Consider the following numbering scheme, left to right top to bottom:

Our goal is to define a function that maps each row and column to the number in the corresponding cell. If the cell is unoccupied, we want to look at the cell opposite the diagonal from it (e.g. with the row and column swapped.)

For example, say that we want to calculate the index of x, at (2, 1). We can see above that this maps to 4, which is also the number of cells that occur prior to x in our ordering:

Above, I've highlighted the shape formed by the cells that come before x in our ordering. If we can come up with a formula for the area of that shape, we have a solution. It's a bit of an odd shape, so let's break it into two simpler pieces:

  • The cells on x's row leading up to it
  • The triangle formed by the cells above x

The number of cells leading up to x on the same row as it is easy--that's just equal to x's column, which we're given.

The triangle is a little trickier. Notice that regardless of the dimensions, it will always form an equilateral triangle. If we can come up with an equation to calculate the number of cells required to form an equilateral triangle of a given size, then we're good to go!

Triangle Numbers

Well, it turns out that this is called a triangle number. We could go try to dig through that Wikipedia link to see if it has the equation...but where's the fun in that? Let's derive it.

If we look at an example equilateral triangle, we're always going to take up half of the square it fits inside...sort of:

We have 9 cells in this square, half of that is...4.5. The answer we're actually looking for is 6. This is because we need to include the diagonal!

Alright, how can we do that?

Well, our square always has n*n cells, and our diagonal always has n. Let's just remove the diagonal from the square, halve that, and then add it back!

square = n * n
diagonal = n
triangle = (square - diagonal) / 2 + diagonal

With the substitutions made:

triangle = ((n * n - n) / 2) + n

Now that we have an equation, we can simplify it!

((n * n - n) / 2) + n
((n * n - n) / 2) + (2 * n / 2)
(n * n - n + 2 * n) / 2
(n * n + n) / 2
n * (n + 1) / 2

And there you have it, the equation for a triangle number! Feel free to plug in some numbers to see for yourself that it works.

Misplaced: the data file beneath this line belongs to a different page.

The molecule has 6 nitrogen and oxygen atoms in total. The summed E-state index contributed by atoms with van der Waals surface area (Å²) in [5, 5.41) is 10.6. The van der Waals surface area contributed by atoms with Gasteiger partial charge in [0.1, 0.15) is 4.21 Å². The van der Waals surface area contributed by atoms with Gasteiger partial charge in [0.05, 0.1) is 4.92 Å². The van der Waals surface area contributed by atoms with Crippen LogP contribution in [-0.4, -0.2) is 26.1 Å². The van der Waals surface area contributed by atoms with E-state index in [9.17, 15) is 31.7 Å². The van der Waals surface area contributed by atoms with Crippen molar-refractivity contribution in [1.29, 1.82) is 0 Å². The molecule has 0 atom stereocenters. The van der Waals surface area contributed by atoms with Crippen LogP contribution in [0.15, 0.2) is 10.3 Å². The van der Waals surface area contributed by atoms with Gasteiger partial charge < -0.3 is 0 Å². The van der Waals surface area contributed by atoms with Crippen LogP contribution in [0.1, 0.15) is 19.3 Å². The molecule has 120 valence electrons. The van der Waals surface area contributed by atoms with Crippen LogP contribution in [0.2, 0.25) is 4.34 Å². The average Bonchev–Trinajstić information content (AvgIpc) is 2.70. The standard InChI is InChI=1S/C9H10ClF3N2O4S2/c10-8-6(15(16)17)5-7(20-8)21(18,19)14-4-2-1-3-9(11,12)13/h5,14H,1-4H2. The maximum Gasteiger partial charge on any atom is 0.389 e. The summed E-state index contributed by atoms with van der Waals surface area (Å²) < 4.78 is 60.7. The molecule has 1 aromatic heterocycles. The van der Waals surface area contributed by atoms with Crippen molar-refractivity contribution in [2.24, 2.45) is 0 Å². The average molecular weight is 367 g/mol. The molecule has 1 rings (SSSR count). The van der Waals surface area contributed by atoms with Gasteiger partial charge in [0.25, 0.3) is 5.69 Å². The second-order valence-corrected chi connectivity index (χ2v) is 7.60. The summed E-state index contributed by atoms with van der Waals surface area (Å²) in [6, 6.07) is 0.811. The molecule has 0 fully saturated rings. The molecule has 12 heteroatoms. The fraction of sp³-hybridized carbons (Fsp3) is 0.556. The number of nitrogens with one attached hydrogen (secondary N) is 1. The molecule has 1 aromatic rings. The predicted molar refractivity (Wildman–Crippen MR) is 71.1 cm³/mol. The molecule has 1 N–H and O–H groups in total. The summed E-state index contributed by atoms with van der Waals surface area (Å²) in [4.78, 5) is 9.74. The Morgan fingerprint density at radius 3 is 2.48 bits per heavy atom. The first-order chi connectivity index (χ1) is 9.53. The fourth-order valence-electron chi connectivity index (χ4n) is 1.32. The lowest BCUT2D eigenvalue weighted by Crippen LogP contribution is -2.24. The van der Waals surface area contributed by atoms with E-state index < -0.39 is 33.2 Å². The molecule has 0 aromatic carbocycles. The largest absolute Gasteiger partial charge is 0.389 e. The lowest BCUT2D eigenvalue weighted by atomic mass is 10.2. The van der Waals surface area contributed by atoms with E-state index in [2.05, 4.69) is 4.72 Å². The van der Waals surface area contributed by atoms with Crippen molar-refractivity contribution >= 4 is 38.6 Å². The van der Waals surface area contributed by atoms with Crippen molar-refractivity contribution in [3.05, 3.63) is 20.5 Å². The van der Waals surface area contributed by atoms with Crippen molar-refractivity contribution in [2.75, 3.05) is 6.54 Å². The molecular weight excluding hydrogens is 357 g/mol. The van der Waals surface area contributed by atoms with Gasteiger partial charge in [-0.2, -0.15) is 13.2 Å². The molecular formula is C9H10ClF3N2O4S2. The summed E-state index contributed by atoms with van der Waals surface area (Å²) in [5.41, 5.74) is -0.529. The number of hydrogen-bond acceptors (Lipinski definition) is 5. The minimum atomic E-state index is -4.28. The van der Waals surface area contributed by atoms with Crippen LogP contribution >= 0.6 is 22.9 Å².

Putting it all together

We originally broke the shape whose area we're trying to calculate into two pieces, and we now have a format for both pieces separately: row * (row + 1) / 2 and col. If we add those together, we get:

row * (row + 1) / 2 + col

Since the caller could pass in indices that point outside the triangle, we also need to flip the row and column if row is smaller than the column so that we always get a cell inside the triangle.

Here's my final implementation--note for those of you reading from the Rust subreddit, this is written in a scripting language I wrote in Rust not Rust itself hence the Rust-like but sill unfamiliar syntax:

// Maps (row, col) or (col, row) indices into a symmetric matrix to a 1D index.
pub fn index(index_a: u16, index_b: u16) -> usize {
    // Get the low and high indices
    let low = ::math::usize_min(index_a as usize, index_b as usize);
    let high = ::math::usize_max(index_a as usize, index_b as usize);

    // Calculate the index (triangle number + offset into the row)
    let tri = high * (high + 1:usize) / 2:usize;
    let col = low;

    // Calculate the resulting index
    tri + col
}

If you enjoyed this post and want to read more posts like it in the future, you can follow me on Gamasutra, Twitter, or sign up for my newsletter!


Related Jobs

Remedy Entertainment
Remedy Entertainment — Espoo, Finland
[05.29.20]

Senior Programmer
Remedy Entertainment
Remedy Entertainment — Espoo, Finland
[05.29.20]

Senior Rigging Artist
Remedy Entertainment
Remedy Entertainment — Espoo, Finland
[05.29.20]

Senior Gameplay Programmer
innogames
innogames — Hamburg, Germany
[05.28.20]

Java Software Developer - Core Team





Loading Comments

loader image